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QS convention and radical independence

By: 
Chantal Sundaram

December 5, 2017

On December 1 to 3, around 600 delegates of Quebec solidaire (QS) gathered on the south shore of Montreal for a special convention to accomplish two things: one a vote on a merger with another electoral party formed out of disillusionment with the PQ, and the other to approve the electoral platform for the Quebec election of October 1, 2018.

This will be a historic election for QS one way or the other: expectations are raised since the exponential growth in membership since the spring when 2012 student strike leader Gabriel Nadeau-Dubois threw his lot in with QS and right after stood in a by-election and won a seat in the National Assembly. At the same time, QS started polling first or second in the 18-35 voter demographic. Of course the lower end of this demographic has historically been the lowest turn out at the polls.

Ballot and street

QS has always intended to be a party of the ballot and a party of the street, to give voice to movements in the Assembly. It has succeeded in doing so on numerous occasions, but the upcoming election is commanding a lot of attention from a new party that needs to prove that it is going forward, not backward, at the ballot.

QS is an extremely democratic party and spent 10 years elaborating its programme. The electoral platform reflects that too: it is much more detailed than mainstream left party platforms as it is intended not as an electoral campaign document but as a commitment to what an elected QS government would actually attempt to do during a 4-year mandate if it were elected. Some of this is not only more detailed but more radical that what the actual electoral campaign will focus on. 

The campaign, like all campaigns in the mainstream arena, dominated by soundbites and photos ops, will be to connect with the anger of working class people who don't have lots of time to examine detailed platforms or programs but whose anger will be courted by the other non-traditional party competing with QS: the Coalition pour l'avenir du Quebec (CAQ). 

The CAQ also sees the crumbling allegiances with the Quebec Liberals and PQ. They are a right-wing party a la Trump that seeks to guide that anger back towards neo-liberalism and austerity, but one that is targeting voters with an electoral machine much larger that QS has.

But what QS has, that leaves all three of those capitalist parties in the dust, is its potential strength on the ground. The strength to get out there and talk to people who feel excluded by the political establishment, the people who Bernie Sanders and Jeremy Corbyn reached.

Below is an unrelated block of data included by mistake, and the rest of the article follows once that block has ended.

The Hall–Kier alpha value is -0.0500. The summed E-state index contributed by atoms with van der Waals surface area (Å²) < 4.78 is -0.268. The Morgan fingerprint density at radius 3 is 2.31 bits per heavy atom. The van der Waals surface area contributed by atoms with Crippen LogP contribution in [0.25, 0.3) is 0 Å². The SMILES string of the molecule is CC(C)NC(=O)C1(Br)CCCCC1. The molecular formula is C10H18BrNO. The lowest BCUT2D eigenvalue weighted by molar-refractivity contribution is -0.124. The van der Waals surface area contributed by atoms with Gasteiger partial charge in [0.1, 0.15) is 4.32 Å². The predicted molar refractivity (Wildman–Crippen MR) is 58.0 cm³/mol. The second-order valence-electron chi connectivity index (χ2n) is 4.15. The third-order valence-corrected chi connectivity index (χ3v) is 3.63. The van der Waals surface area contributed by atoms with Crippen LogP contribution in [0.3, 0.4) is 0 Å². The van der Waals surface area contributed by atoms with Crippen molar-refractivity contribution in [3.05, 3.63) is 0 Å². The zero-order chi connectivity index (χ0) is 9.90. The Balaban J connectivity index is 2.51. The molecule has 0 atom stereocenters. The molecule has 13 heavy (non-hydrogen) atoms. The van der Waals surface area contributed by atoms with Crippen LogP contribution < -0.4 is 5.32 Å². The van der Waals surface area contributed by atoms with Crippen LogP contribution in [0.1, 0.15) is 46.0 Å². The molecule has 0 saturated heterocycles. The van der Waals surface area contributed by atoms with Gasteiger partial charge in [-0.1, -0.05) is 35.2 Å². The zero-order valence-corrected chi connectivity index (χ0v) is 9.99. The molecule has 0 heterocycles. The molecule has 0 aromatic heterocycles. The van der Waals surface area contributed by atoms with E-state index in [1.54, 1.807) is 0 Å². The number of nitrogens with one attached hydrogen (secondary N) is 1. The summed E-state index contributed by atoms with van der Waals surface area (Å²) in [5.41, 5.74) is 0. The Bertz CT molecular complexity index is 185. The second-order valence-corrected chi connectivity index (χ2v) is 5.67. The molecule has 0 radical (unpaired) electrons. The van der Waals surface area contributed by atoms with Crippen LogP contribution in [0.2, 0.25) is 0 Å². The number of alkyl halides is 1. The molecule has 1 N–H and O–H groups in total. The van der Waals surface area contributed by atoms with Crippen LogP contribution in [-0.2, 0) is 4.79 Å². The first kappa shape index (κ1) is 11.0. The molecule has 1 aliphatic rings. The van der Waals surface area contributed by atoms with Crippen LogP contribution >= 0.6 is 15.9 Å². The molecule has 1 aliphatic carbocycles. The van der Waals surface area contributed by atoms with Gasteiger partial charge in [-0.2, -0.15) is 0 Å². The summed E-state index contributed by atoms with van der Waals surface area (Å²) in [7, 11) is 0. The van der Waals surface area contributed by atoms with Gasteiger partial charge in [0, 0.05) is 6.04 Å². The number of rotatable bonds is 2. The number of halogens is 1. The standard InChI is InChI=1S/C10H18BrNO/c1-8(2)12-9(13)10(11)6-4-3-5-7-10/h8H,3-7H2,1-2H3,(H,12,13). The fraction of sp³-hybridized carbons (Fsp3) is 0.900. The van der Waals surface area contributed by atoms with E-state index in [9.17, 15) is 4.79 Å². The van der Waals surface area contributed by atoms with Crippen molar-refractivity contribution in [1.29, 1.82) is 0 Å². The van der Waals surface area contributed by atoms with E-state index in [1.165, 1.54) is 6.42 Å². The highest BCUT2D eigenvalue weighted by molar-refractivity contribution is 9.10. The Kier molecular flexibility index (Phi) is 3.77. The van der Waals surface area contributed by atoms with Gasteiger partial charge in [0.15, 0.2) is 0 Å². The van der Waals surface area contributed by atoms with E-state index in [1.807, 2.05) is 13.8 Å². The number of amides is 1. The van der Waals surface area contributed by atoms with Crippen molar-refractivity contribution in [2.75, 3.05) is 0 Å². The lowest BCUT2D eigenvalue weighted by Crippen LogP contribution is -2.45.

The priorities of QS's actual electoral campaign will be more focussed than what was discussed at this convention. But there was an understanding of where those pressure-points lie, and they were expressed both by members at the mic and by QS spokespeople Manon Masse and Gabriel Nadeau-Dubois.

Merger with Option national

However, the story that reached the media in Quebec at this convention was the vote to approve a merger with Option national (ON), a party that shares many of the same values of QS but puts more emphasis on independence from the colonialism of the Canadian state as a goal in itself. QS emphasizes independence as a tool for a radically progressive government to implement policies that will immediately contradict the interests of Canadian federalism.

The vote for a merger passed by a large majority. Obviously there was a desire for a merger of the Quebec left against the right, but there was also much careful discussion about the details of the actual merger deal.

During the debate, one intervention stood out: “Until last night I wasn’t sure why I felt like a supporter of Quebec independence. I don’t support any kind of Quebec identity. But then I heard from our speakers from Catalonia, that it’s about what kind of society we want, and that the one we are in is broken.”

Catalonia

The opening night of the QS convention was given over to two women representatives from the struggle for self-determination in Catalonia, of the CUP, Candidatura d'Unitat Popular. They represent a group within the independence movement that, like QS, is also anti-capitalist. One said: “we are in a fight against the Spanish state, not against the Spanish people.”

They also talked about the fact that the history of the Spanish state is marked by the expulsion of Muslims and Jewish people. And the fact that the Western “concern” for fascism left the Franco regime after WW2 intact. And they thanked the MacKenzie-Papineau battalion,  francophone and Anglophone volunteers who went to Spain to stop Franco in the 1930s, despite opposition from the Canadian government at the time.

The speakers from Catalonia finished by saying: we are not more special or more important than the Palestinians or the Kurds. But if there can be such a denial to fundamental democratic rights in Western Europe, then where can democracy survive ?

Democracy is always more than a vote, more than a referendum. Firstly, it’s about the right to cast that vote. Secondly, real self-determination is about what that vote becomes in the hands of actual people, and that will not always be decided by existing law, but by the people who determine what kind of society they want.

QS’s slogan coming out this last convention is “Vivre mieux, ce n’est pas un rève”: “A better life is not just a dream.”     

Helping people believe in a realistic dream both on the ballot and in the streets, is something QS is aiming to do in 2018. But the path forward will continue to be full of struggle and debate, like all movements for a better world that challenge the priorities of capitalism from within the political structures created by it.

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